What challenges have you met and conquered in your pursuit of an engineering career? When I was a student, I personally didn't know a single woman in engineering. Although I was an excellent science and math student, no one had ever suggested to me the possibility of studying engineering, and I didn't really understand at that time what a wide variety of interesting work engineering could encompass. Fortunately, the research and technical area that most interested me, speech communication, is multi-disciplinary, so I could still make a contribution to the technology without an engineering degree.
Please tell us a little about your family. I'm the proud mother of three grown children -- one son and two daughters. My family is very important to me.
What are your short-term (1-2 years) and long-term (10+ years) goals? My short-term goal is to continue to improve the naturalness of TTS so that for standard applications (such as man-machine dialogues, navigation, or email reading) it sounds essentially equivalent to recorded human speech. My longer-term goal is to expand the range of expressiveness of TTS, and to see our TTS system used in a wider variety of real-world applications.
What (or who) had/has the greatest influence on your life choices? The greatest influence in making that choice was my experiences and colleagues while I was a research affiliate at MIT. Wherever my expanding interests took me, there always seemed to be a world expert in that field just down the hall. It was such an exciting and absorbing time for me that some nights I could hardly sleep, and I'd have dreams about new research ideas!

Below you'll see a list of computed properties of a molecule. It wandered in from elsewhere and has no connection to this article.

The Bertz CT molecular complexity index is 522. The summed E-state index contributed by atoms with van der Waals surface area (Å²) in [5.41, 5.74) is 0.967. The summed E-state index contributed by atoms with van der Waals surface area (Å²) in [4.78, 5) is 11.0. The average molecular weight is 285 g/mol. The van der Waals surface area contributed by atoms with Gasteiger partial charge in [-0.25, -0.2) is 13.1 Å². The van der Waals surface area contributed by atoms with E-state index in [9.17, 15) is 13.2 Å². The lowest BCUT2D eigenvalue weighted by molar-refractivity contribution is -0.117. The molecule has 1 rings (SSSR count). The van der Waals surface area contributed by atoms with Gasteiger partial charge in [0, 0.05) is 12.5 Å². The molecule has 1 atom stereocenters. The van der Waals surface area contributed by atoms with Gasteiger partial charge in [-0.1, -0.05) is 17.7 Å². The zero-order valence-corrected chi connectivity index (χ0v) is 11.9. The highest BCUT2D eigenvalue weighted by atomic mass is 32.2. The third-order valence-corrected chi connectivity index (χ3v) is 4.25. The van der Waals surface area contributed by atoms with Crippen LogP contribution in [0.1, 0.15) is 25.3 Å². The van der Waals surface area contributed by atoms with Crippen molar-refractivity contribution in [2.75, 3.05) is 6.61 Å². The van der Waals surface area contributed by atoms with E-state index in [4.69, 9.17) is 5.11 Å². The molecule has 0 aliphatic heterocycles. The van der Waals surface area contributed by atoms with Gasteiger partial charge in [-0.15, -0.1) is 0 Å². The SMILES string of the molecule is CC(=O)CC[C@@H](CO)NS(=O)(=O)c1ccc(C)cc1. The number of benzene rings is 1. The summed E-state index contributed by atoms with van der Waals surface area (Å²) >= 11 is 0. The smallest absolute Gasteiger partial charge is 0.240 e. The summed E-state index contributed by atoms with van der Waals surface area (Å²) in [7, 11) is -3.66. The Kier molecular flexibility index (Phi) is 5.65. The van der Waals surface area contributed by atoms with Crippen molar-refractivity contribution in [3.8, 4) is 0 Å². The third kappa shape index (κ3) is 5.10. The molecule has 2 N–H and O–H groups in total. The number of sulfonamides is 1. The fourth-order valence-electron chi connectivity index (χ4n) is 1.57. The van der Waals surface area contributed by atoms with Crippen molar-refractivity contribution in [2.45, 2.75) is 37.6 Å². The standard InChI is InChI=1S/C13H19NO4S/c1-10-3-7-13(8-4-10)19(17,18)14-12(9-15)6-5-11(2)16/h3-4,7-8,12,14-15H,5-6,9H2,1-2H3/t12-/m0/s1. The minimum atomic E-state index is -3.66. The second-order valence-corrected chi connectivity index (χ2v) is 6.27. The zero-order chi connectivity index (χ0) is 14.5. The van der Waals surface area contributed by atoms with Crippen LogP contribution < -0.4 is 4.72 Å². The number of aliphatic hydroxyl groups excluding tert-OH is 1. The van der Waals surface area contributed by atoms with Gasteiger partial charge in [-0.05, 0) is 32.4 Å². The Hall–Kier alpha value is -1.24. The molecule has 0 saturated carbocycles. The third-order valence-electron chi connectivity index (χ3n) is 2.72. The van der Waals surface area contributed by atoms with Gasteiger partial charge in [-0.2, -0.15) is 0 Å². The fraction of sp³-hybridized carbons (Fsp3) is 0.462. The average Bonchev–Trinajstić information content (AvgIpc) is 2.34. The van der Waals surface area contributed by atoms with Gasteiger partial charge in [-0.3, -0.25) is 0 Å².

What advice would you give to a young woman considering a career in engineering? 1. Look into a variety of different areas in engineering (and in other disciplines too) and pursue what you find most fascinating. 2. An excellent, stimulating academic or work environment can inspire you to achieve more than you thought possible.
Describe something about your life outside of work: your hobbies, or perhaps a favorite book. I enjoy spending time with my family and friends, travel, art, creative projects of various kinds, reading (current favorite: Ian Rankin's Rebus series), nature and being outdoors, especially hiking. I like to cook and I'm an avid gardener.